Governance structures of the Central Hawke's Bay District Council could come under review if councillors decide to redefine the lines between council and management.

At Wednesday's general council meeting the district's elected representatives will discuss the possible appointment of the Local Government New Zealand's EquiP team to conduct the review.

According to the group's website, EquiP works directly with council staff, mayors and elected members to provide customised guidance and tools to drive efficiency and effect throughout local government to support governance and management excellence.

In the background section of the report submitted to the council meeting's agenda, council chief executive John Freeman said his council was a small rural council where councillors and staff were part of the fabric of their communities.


"As with most small councils, councillors and staff are a lot more accessible to members of their community than in larger districts," he said.

"This easy access to councillors and staff sometimes blurs the line between governance and management." He said that "blurring of the lines" was generally not a problem, as both councillors and staff are working together on what is best for the district.

Moreover, Mr Freeman said council also had a less rigid approach to adhering to standing orders at council and committee meetings than some other councils.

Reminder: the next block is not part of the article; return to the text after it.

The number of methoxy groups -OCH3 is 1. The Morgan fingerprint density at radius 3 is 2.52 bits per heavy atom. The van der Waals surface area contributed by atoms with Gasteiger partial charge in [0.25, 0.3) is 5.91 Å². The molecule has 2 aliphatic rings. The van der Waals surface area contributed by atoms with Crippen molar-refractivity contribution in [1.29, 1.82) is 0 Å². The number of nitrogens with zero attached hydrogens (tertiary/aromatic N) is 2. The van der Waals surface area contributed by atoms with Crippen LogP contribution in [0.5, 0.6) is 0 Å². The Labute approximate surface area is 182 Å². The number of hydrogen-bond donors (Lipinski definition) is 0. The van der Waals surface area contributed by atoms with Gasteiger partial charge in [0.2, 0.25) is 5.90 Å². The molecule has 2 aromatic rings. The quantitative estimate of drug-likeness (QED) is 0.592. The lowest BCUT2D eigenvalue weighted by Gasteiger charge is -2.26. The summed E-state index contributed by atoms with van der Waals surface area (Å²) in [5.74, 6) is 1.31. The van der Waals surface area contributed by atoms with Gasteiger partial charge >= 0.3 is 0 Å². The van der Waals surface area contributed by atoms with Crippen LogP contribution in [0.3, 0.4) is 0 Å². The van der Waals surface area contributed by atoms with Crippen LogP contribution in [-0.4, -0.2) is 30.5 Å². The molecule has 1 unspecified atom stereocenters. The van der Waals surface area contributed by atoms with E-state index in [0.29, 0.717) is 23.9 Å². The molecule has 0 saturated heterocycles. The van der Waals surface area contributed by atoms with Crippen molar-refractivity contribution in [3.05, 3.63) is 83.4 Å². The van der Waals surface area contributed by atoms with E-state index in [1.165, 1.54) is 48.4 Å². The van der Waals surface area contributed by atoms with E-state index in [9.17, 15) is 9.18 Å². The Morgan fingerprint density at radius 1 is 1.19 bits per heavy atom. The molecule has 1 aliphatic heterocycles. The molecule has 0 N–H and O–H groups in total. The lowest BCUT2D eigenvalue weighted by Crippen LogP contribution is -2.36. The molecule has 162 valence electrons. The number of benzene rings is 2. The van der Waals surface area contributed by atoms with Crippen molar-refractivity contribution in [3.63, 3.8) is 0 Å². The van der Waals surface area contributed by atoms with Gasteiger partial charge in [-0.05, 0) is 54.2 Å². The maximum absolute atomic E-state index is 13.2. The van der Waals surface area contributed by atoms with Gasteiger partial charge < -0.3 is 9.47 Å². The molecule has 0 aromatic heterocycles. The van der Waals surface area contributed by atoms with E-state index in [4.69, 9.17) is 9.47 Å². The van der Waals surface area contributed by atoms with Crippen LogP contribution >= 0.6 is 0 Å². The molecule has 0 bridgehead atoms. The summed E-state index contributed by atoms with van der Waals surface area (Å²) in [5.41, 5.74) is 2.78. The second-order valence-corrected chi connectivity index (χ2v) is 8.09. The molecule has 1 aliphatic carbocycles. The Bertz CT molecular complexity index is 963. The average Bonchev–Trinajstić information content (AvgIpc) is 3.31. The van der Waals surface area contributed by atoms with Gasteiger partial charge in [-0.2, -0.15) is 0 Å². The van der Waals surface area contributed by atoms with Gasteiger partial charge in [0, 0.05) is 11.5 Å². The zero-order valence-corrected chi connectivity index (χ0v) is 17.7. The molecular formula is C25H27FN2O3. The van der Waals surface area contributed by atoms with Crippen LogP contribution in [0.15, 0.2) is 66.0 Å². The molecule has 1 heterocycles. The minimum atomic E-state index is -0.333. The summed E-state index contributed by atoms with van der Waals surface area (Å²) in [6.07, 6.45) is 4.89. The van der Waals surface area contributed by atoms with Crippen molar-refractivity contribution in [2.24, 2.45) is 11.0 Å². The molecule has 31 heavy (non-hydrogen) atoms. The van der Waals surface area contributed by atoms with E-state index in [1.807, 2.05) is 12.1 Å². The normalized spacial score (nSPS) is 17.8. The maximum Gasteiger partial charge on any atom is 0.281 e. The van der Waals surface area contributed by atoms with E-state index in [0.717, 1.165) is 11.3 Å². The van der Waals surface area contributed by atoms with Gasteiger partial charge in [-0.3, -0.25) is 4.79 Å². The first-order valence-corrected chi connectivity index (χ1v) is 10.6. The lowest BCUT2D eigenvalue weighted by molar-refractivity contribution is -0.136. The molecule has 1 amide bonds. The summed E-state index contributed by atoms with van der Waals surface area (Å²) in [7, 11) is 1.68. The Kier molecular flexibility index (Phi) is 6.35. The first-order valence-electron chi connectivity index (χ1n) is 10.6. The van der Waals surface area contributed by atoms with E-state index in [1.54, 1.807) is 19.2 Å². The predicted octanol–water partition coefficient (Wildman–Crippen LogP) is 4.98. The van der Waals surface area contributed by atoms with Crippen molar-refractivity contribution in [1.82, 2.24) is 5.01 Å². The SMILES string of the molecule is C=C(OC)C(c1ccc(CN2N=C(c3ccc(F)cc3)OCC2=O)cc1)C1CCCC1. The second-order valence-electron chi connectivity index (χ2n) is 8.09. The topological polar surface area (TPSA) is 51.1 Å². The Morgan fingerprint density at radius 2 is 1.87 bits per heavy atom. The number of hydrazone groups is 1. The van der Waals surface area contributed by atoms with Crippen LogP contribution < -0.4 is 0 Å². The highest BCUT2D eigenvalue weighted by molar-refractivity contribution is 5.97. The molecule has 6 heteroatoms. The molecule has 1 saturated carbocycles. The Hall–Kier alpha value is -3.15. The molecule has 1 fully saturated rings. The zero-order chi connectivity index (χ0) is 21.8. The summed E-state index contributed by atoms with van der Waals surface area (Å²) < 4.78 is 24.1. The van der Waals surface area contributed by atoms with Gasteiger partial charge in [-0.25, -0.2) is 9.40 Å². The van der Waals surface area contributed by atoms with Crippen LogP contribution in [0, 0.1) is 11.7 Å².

"As it feels that this approach allows for a freer flow of discussion at council and committee meetings," he said.

Mr Freeman said council considers that the first step should be to carry out a review of its current council governance practices to include but not be limited to the following areas such as the quality of the governance process, the line between governance and management and the extent and limitations of executive decision making. Also, the roles and responsibility of portfolio holders, the balance between the public's right to know [and] the implied reason to go into "public excluded" and councillors' access to information and the ability to make informed decisions.

Other areas are the use of workshops and forums and the information that flows from them and verbal reporting and the quality of written reports.

Mayor Peter Butler said it was not a review but rather a way of looking forward.

"Making sure we are doing the right things, that's all," he said.

The mayor said the agenda item came at the request of councillors.

Mr Freeman said the council decided that as amalgamation was no longer in play it was time "we looked at what we are doing and where we are going in the future".

"In light of the election coming up later in the year making sure we are dotting all the i's and crossing all the t's," he said.

"I have only written the paper based on what the councillors have asked for."

Mr Freeman said this review has nothing to do with the current audit being undertaken of the council's Building Consent Authority.

"They are two separate things," he said.

"The [council's] operational structure won't be under [this] review."